Music as a Spiritual Practice: My Path
Like many people, I first began to connect music and spiritual practice while a young child. I attended a large, stone Presbyterian church with my mother. The church was well endowed and had a huge organ, robust choir, bell choir, several children’s choirs, and occasionally an orchestra. It was a rich place for music.
My favorite service of the year was Easter. The church was full of people, the altar adorned with lilies, and the choir was resplendent in their robes. At the end of the Easter service, organist Trudy Faber would take the organ to its full volume and open the trumpet stops. I remember the sanctuary filled with sound, feeling the floor vibrate under my new white shoes. Even now, just thinking about it, the hair on the back of my neck stands up. As I listened to the organ in the grand sanctuary while gazing at the stained glass windows and flying buttresses, I felt divine ecstasy. This was an awe-inspiring experience that forever linked music with spirituality.
Music still has that power over me. When I am moved by music, I feel its spiritual force within me and a reconnection with the divine.
I don’t know where I got the idea to play the flute, but my mom remembers me telling her that I wanted to play and insisting on it until she relented. Practicing the flute was a pleasant escape from the intensity of my home. While other teens were talking on the telephone or listening to the radio, I was playing the flute in the safe cocoon of my room. This is where I learned how to be alone to be comfortable with silence, and to direct my own learning. (Just to be clear, I had no guidance on how to practice and consequently had terrible practice habits that wasted a lot of time.)
Practicing also cultivated grit because my commitment to the flute was unwavering. In fact, I never missed a day of practice during the entire four years of high school.
Much later, I would learn to meditate. I have come to understand that my music practice is a meditation, reaching that same place of calm and flow.
Music has also opened me up to a range of emotions. For a melancholy piece, I must channel the composer’s pain and reference difficult moments in my life. On the other hand, jubilant music makes me feel energized. Little by little, music has expanded my emotional intelligence. It helps me to simply sit with people who are sad without trying to “make things better.” I am learning to be present with uncomfortable feelings… without trying to change them. Performing music demands that a musician stay present and fully engaged, no matter the emotional intensity.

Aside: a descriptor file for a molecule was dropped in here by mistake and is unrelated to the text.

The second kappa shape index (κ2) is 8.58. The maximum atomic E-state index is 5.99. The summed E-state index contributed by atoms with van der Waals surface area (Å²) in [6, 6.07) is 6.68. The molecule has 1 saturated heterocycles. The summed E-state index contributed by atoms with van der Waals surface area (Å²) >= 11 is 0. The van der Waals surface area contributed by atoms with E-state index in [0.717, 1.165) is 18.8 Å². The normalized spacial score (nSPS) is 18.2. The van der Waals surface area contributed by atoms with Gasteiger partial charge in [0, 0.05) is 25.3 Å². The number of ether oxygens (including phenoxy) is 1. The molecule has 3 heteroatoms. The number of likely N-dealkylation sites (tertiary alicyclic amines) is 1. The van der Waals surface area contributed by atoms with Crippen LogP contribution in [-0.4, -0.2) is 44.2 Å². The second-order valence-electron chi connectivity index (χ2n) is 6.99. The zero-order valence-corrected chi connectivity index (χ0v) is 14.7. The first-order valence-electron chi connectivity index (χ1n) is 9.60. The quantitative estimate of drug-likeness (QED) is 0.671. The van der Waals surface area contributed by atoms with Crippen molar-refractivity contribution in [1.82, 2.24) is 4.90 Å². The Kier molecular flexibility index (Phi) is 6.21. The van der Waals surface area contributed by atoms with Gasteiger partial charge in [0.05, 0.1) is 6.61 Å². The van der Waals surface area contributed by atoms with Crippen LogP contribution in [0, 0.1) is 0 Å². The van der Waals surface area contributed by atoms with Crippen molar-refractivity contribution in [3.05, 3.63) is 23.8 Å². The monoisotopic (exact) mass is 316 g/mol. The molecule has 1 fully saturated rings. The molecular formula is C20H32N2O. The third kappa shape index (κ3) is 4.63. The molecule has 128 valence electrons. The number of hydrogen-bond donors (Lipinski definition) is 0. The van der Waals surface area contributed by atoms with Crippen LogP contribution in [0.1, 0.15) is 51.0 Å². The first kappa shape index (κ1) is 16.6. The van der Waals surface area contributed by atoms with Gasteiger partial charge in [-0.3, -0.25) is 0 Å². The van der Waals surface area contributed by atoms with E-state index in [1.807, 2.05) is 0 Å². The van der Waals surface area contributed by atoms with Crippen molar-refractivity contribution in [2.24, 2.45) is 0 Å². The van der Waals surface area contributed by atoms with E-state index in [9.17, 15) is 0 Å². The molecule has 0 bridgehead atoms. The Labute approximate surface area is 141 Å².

Music practice can be a spiritual practice. I learned how to be still, how to listen, how to commit mind and action to a singular goal. Music cracked open my heart to the joy and suffering of life.
The Apprentice, Dancing with the Stars, American Idol, Top Chef… the judging tables in these shows are less intense than music school. Universities accept only a fraction of students who audition. Fewer make it through the first year. Every week, professors offer criticism in lessons and studio class. Then there are the yearly juries and solo recitals. Music students are required to make fast progress while working through stage fright and self-doubt.
While many teachers tried to be constructive with their criticism, the voices in my head were more destructive. Am I good enough? Do they like me? What if I shake/get sweaty hands/can’t breathe? Facing these fears has been difficult. At times, the negative self talk was deafening, paralyzing. My playing suffered from performance anxiety. So I took classes in Alexander Technique and performance anxiety. I developed a tough skin. Eventually, I learned that obsessing over these minor details did not serve the music. We do our best and then we move on.
Confronting self-doubt is a kind of spiritual practice because it leads to love and forgiveness.
After graduating with a masters degree in flute performance, getting married, and moving back to Ohio, I worked to build a career in music. Very quickly I learned that there were lots of other people trying to do the same thing and they were just as driven, just as talented (often more talented.) It was thrilling to land a good gig but it also sent me into a spiral of over-work, self-doubt, and anxiety. Teaching, however, has always been something I love. I have a terrific home studio of flute students, teach classes for preschoolers at recreation centers, and work as a music director for a wonderful church, which is aligned with my spiritual beliefs. This wasn’t the career I had envisioned, but I have a passion for it. All of these jobs allow me to help others find joy in music.
Finding my place in the music community has taught me humility and given me a sense of purpose.
Meditation, prayer, ritual, yoga, fasting, and writing are all examples of common spiritual practices. I believe that studying and performing music can also be part of a spiritual practice. For some people, the point of spiritual practice is achieving a closer connection with a higher power. For others, it is liberation from this world. But for me, the goal of any spiritual practice is to grow a soul. Music has been part of my life since the beginning. I am aware of ways that it has shaped me into the person I am today. The lessons I am learning are about
Traveling a spiritual path means greater self-actualization. Music continues to reveal new ways to explore the journey.